Talk about coincidences eh? Or maybe now the world is so connected that…oh, I don’t know : ) (But speaking about coincidences online, I may have found a distant relative of mine in the PLN, based in New York! Amazing!)
It is such a great idea for you and Guven to blog alongside along each other, and us (lucky ones!) get to see both aspects, that of the trainer and the trainee.
What you mention about the L1 is interesting, as I have seen here in Switzerland my students often ask me to give them the German equivalent. That could be a really long comment, though!
Once more, good stuff, Chia! (And thank you for the mention.)
The world is indeed connected, isn’t it!
And you were the bridge between Güven and me all along!
BTW, don’t worry about the long comment…(unless you want to turn it into a post for your blog, which I’d be happy to link to)
I think this ‘Use of L1’ debate is long overdue and should be had.
So feel free to get down and dirty with it!
My pleasure! That is a great idea: a blog post with inspiration from yours : ) I love the idea, also considering that L1 use has been on my mind for some time now.
I love all this, it is so exciting!
Thanks! I do feel very excited about this too.
It’s only possible because Güven’s writing inspires me.
Can’t wait to read his next post.
Thanks for this blog – a reminder me of my good (old) times doing the CELTA at IH but also a reassurance that using L1 is at some points beneficial to students. I will probably get the book you mentioned and learn something more about this issue, as teaching English in my home country means being challenged with using L1 on a daily basis.
Thanks Dana for your lovely comments!
I’m glad to hear that you are engaging in the L1 or no L1 debate too!
I look forward to hearing more from you!
Congratulations on winning “our” EFL teacher/trainer/blogger’s gold medal!
I enjoy reading anyrthing you write and feel I know you already;does this mean you are part of my PLN or does this have to be reciprocal?;-)
Thanks for your words of congratulations. I am truly honoured to be given the award. But it was the blurb on TEFL.net that touched me most.
As for the exact definition of a PLN, hmm…any ideas on this one, Vicky? Does the inclusion on a PLNer have to be reciprocal? I think it does…I don’t think I can add Krashen to my PLN because I read his books and follow him on Twitter… Calling out to my PLN in the Twitter/Blogosphere: What do you guys think?
Having said all that, Di (can I call you that?), you are already in my PLN. I know who you are (that is not meant to come across as sinister as it might sound) and you have commented on my blog before. : )
Oh good, then it IS a shared PLN even when I don’t have a blog or twitter account that you could read.
I agree Chia, I think that the meaning of a PLN is that the people who are in it connect, interact and exchange ideas and opinions.
So Vicky, I reckon it also counts to read the other people’s blogs, think about them, comment on them and maybe implement some of the ideas in one’s own teaching or training; this is surely connecting and interacting.
Just imagine if EVERYBODY who had been to IATEFLGlasgow started writing a blog, there would be about a thousand new blogs!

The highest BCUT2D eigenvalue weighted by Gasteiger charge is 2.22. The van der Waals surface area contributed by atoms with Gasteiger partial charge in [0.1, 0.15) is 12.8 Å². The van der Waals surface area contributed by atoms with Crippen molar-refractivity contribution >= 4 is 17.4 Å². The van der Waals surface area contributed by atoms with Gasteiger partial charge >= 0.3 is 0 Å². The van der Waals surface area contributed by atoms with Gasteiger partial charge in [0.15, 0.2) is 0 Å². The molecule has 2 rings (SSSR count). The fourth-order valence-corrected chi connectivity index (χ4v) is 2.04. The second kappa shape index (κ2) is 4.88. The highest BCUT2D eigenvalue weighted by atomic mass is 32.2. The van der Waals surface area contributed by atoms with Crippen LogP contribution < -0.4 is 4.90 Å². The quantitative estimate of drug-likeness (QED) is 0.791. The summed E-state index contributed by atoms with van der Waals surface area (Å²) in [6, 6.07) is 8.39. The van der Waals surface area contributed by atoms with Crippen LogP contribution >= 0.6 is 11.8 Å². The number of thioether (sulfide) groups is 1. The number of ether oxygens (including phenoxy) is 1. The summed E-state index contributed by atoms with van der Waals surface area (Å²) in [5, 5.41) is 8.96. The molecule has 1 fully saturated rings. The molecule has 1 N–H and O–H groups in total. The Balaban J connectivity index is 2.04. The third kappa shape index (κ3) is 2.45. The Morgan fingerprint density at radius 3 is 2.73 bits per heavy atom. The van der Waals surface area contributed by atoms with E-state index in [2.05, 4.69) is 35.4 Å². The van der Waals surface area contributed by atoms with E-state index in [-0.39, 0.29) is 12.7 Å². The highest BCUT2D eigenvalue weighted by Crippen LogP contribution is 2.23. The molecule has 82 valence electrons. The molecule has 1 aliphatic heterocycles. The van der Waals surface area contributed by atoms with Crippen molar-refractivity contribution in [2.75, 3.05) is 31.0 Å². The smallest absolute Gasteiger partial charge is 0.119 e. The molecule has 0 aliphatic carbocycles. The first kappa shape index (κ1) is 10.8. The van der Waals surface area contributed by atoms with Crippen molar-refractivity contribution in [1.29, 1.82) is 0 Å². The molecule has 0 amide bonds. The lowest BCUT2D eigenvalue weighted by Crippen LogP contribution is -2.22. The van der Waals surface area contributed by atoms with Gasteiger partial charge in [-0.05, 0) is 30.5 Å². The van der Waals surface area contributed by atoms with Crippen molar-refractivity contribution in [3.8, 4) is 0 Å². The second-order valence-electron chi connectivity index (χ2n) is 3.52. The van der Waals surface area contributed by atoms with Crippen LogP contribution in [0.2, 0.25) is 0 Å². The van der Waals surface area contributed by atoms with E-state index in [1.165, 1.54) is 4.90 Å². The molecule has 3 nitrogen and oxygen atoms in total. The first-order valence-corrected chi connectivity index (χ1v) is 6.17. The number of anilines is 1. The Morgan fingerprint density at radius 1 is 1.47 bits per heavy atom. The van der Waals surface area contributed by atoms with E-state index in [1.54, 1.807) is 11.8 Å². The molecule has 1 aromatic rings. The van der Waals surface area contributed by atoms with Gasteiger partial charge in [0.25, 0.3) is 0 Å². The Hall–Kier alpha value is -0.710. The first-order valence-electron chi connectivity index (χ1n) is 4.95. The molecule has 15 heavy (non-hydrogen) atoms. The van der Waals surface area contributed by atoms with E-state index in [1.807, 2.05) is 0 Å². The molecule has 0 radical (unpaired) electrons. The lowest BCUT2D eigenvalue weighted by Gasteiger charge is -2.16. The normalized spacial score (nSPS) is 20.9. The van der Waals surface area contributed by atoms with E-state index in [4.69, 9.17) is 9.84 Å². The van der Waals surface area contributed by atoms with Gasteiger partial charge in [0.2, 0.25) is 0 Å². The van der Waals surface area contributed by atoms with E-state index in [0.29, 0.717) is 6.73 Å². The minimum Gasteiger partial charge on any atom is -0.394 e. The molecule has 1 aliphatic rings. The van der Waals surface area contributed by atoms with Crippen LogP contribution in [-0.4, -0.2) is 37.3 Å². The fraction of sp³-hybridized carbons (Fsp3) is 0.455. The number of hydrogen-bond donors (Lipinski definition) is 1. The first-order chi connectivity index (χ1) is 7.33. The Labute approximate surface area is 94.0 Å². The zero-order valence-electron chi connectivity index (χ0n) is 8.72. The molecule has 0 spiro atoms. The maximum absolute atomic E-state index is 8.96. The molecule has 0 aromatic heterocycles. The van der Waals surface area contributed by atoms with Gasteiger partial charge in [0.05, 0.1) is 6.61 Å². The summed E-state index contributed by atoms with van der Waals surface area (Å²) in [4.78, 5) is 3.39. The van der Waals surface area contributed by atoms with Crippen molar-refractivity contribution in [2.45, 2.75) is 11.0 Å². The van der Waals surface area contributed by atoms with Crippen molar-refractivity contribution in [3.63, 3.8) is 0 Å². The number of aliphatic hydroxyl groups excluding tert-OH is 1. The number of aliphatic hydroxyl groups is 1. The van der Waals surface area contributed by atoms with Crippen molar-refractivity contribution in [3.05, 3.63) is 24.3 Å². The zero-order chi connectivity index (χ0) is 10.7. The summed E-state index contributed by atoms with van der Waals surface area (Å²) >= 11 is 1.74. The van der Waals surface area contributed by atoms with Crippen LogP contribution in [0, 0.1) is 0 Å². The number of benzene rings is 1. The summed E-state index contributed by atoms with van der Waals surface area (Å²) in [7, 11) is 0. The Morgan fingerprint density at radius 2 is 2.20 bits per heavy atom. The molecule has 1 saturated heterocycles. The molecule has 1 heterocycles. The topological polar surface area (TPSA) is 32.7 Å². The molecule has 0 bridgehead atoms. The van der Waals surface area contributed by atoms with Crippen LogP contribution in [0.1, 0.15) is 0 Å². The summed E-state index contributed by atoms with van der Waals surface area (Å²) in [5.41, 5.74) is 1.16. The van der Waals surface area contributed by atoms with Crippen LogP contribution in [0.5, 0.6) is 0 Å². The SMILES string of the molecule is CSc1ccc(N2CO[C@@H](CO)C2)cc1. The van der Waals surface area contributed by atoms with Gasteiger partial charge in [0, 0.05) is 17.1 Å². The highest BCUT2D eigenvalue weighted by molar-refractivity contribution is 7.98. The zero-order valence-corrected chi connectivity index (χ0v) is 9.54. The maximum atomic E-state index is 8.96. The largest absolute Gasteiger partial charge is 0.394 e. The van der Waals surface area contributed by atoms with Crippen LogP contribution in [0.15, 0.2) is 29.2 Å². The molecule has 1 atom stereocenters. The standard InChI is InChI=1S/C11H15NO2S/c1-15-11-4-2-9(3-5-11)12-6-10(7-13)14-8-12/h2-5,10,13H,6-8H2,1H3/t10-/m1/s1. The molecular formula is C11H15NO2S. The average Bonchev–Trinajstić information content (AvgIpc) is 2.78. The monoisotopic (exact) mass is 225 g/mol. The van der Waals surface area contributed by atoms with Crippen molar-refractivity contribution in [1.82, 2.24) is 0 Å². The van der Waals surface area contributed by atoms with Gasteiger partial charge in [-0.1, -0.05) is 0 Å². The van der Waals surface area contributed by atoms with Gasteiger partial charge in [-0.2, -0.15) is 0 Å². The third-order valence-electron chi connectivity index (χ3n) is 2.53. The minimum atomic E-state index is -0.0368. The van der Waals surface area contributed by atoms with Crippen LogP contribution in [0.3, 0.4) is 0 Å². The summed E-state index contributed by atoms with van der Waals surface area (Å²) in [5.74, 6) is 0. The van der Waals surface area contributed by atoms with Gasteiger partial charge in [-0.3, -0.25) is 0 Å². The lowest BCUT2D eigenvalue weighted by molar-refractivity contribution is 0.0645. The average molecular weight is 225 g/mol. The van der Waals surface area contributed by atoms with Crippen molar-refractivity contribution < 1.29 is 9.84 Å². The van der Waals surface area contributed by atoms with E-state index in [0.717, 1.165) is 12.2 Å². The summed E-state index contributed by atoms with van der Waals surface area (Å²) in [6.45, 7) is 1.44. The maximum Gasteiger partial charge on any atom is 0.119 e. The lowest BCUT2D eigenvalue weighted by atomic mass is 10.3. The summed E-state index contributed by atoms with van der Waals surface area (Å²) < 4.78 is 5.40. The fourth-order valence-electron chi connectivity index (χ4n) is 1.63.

How many blogs is it practicable to actually follow? Five? Ten? What number of participants would make for a manageable PLN..
I agree with you, Di.
A PLN is a group of people who are connected and who learn from each other. By commenting on my blog, I’m learning from you.
Twitter is a truly great way to connect with the PLN and to learn about the blogs and websites that are good to follow.
Thanks for a great post Chia- inspirational, and huge congratulations on Tfl.net Site of the Month award – Fantastic!
Great to see you on my blog! Thanks for your kind compliments! Really appreciate it!
Hope you are well!
We miss you at IH London!
“Sometimes the use of L1 could just be the sensible thing to do.”
Why do some teachers whose classrooms I visit treat using L1 as the mother of all sins?! A bit of L1 saves so much energy spent on the wrong things!
I should start building a “Chia Quotes” site.
You are becoming one of my top commenters!
Alongside Phil Wade, of course… ; )
I think the demonising of the use of L1 comes from the dark ages of Grammar Translation where the use of L1 meant boring and meaningless contrastive analysis of grammar structures with no communicative value whatsoever.
Since then, we have swung so far to the other extreme…
Having said that, I have seen English classes in Secondary schools in countries like Japan where the entire class is conducted in the L1 and the only English heard is when new lexis is being introduced, or when students are reading texts aloud (Oooh READING ALOUD>>>Taboo!)
In these cases, I’d try and get those teachers to try and conduct at least 80% of their class in English…
After all, extremes of any kind are often not great, are they?
Hello Chia! I came across your blog when I did a search on using L1 in an ESL class. I must say I agree with what you’ve written about the advantages of using of L1. Often, it can be effective when used wisely. L1 is a tool that’s neither good nor bad. It’s how it’s used that matters. I guess the bottom line is not over-relying on it – for students and teachers. Some students become so dependent on translation it impedes communication using English; some teachers use it a lot as an easy way out and they soon ‘lose’ their skills in setting contexts and checking understanding of the target language. I think it’s important for the teacher to set boundaries in using L1 to avoid over-reliance. Teachers/teacher trainers will never fully agree on this matter. But I believe the crux of the matter really is ‘How should L1 be used?’ rather than ‘Should L1 be used?’.